UK competition watchdog has stated that Facebook’s acquisition of Giphy would reduce competition between social media platforms and stated that the 2020 deal had already removed Giphy as a potential challenger in the display advertising market
The Competition and Markets Authority (CMA) panel reviewing the merger concluded that Facebook, also known as Meta, would be able to increase its already significant market power in relation to other social media platforms by denying or limiting other platforms’ access to Giphy GIFs.
This would drive more traffic to Facebook-owned sites like WhatsApp and Instagram, which already account for 73 per cent of user time spent on social media in the UK.
The CMA also raised the risk that Zuckerberg-owned Facebook could change the terms of access for other platforms; for example, requiring TikTok and Snapchat to provide more user data in order to access Giphy GIFs.
As part of its investigation, the CMA looked at how the deal would affect the display ad market. It found that, before the merger, Giphy had launched advertising services which it was considering expanding to countries outside the US, including the UK.
These had the potential to compete with Facebook’s services, and encouraged greater innovation in the market. However, Facebook ended Giphy’s ad services at the time of the merger, removing a source of potential competition in the watchdog’s view.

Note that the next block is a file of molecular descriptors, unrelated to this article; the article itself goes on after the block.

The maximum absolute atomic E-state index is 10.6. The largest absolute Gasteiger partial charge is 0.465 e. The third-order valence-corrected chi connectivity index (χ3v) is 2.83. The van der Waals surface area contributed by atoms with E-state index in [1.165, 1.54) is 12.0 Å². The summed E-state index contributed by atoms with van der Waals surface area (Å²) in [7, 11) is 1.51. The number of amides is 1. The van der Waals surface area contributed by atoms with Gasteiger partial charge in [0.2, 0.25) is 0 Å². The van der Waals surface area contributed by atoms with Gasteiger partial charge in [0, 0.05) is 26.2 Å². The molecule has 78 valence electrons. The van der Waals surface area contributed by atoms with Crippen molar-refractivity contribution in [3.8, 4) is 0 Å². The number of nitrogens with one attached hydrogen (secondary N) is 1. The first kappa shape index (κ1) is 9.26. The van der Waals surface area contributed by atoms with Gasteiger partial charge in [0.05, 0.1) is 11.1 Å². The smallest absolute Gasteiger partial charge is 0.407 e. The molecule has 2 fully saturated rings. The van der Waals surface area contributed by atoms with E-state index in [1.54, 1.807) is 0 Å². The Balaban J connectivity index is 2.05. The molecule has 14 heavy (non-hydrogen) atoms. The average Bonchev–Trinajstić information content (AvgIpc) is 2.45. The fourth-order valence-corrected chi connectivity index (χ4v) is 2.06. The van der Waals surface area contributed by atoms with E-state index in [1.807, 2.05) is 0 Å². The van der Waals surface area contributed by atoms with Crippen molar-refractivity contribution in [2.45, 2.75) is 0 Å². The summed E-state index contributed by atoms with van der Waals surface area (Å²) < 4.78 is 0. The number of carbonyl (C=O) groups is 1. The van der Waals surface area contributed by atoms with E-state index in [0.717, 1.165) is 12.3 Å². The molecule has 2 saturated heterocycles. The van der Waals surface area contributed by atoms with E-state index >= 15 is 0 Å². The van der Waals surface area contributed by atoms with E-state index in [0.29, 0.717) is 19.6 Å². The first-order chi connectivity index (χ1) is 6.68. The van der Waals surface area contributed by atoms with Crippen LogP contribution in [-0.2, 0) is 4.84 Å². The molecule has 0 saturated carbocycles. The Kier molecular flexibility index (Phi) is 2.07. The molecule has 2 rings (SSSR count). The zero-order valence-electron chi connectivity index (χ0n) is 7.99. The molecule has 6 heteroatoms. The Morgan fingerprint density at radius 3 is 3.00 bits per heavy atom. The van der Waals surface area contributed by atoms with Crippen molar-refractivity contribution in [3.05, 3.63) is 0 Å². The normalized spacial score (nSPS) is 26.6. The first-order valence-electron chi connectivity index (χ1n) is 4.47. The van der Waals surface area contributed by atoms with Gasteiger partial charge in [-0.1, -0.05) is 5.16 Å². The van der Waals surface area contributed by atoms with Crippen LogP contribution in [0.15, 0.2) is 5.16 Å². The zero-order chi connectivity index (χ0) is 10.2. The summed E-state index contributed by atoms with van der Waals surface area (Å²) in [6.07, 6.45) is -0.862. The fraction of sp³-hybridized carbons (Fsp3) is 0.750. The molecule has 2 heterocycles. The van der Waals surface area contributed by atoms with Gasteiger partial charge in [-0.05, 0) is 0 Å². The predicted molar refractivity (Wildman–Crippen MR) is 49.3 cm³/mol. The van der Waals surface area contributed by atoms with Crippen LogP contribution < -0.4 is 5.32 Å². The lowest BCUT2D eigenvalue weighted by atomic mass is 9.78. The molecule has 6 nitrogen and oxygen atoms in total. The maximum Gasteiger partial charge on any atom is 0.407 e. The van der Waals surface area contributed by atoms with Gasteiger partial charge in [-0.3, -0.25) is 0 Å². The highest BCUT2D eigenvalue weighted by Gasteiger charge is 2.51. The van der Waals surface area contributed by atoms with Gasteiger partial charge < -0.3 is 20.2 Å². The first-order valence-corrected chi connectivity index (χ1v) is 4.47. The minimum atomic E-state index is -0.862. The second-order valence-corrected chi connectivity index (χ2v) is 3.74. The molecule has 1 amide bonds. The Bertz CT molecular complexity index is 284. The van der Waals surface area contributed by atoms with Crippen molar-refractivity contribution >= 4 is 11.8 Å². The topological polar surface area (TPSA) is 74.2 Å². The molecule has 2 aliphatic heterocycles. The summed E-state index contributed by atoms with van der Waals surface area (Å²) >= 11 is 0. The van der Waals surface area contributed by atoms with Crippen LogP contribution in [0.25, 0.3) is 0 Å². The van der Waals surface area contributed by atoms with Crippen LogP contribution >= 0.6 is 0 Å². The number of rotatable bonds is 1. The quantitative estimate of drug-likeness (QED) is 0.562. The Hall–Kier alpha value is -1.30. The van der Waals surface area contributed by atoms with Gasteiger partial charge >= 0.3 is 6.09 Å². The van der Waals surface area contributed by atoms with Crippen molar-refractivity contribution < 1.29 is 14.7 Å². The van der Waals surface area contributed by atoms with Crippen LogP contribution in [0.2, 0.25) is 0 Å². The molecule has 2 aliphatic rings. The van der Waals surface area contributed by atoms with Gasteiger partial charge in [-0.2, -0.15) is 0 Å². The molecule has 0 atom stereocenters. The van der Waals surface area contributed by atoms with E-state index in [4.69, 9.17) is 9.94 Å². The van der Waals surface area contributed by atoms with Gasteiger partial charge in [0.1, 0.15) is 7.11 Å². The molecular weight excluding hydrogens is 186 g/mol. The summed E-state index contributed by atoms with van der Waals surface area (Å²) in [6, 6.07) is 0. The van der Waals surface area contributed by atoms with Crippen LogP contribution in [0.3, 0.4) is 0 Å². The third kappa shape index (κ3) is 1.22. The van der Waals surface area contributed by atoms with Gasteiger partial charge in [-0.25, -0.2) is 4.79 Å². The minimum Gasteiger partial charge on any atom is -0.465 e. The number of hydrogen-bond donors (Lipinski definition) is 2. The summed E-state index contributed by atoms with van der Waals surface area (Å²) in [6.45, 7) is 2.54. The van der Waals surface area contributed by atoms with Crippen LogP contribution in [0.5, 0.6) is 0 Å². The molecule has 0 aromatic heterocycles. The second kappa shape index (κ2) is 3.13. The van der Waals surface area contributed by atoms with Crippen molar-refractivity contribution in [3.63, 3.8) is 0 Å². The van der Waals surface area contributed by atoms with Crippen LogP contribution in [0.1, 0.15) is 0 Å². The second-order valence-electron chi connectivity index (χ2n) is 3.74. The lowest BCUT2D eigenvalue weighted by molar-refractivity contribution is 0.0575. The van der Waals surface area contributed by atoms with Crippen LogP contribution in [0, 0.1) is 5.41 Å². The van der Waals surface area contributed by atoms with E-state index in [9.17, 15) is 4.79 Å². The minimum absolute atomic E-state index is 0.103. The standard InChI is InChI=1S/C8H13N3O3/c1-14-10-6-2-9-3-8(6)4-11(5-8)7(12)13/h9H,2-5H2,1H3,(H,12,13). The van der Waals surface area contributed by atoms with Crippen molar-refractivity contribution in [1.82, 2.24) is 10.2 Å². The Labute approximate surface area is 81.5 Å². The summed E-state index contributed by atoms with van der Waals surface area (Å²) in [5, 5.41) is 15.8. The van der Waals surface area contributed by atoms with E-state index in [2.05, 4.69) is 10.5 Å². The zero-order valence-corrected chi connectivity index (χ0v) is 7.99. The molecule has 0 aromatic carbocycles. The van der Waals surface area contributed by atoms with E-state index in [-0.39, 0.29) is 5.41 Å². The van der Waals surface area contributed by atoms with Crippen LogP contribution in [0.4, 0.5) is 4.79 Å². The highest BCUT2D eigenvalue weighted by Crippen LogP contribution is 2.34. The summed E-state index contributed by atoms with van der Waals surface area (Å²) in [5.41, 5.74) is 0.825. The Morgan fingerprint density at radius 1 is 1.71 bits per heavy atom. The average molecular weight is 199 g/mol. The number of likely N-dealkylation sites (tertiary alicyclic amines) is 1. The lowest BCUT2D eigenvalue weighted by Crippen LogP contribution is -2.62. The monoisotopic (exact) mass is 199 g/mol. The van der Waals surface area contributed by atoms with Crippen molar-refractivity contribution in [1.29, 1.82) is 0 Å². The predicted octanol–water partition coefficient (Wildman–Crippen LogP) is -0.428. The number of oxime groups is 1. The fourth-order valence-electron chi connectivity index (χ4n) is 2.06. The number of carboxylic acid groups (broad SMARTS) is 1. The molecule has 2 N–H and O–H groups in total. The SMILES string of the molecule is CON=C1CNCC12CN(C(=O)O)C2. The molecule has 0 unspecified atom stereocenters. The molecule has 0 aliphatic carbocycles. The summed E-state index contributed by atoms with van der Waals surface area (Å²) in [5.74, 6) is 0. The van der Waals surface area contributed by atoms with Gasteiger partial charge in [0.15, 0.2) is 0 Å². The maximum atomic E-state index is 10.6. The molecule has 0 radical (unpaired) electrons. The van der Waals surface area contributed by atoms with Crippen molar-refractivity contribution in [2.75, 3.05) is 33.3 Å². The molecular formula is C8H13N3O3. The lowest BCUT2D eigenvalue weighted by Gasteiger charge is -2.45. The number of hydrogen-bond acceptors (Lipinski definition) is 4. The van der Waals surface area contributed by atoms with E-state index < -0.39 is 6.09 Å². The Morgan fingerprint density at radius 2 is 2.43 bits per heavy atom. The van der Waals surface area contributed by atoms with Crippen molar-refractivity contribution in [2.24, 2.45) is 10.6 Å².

The CMA deemed this especially concerning given that the social media giant controls nearly half of the £7bn display advertising market in the UK.
After consulting with businesses and organisations and assessing alternative solutions put forward by Facebook, the CMA concluded that its concerns can only be addressed by Facebook selling Giphy in its entirety to an approved buyer.
Danni Hewson, financial analyst at broker AJ Bell, called the decision a “bold step” for the watchdog and said: “This move by the CMA will make headlines, but the most important words will be spoken in boardrooms and over video links as tech bosses work out exactly how strong these regulators muscles are and whether the decision will set a precedent other regulators will seek to follow.”
Peter Broadhurst, Partner at law firm Crowell & Moring, commented: “One of the most interesting aspects of this decision will be whether or not it takes into account the horizontal theory of harm (i.e. Meta is big in display advertising and Giphy is a potential entrant) – such a move would suggest challenges going forward for companies trying to do deals where the parties don’t actually compete but could do in the future.”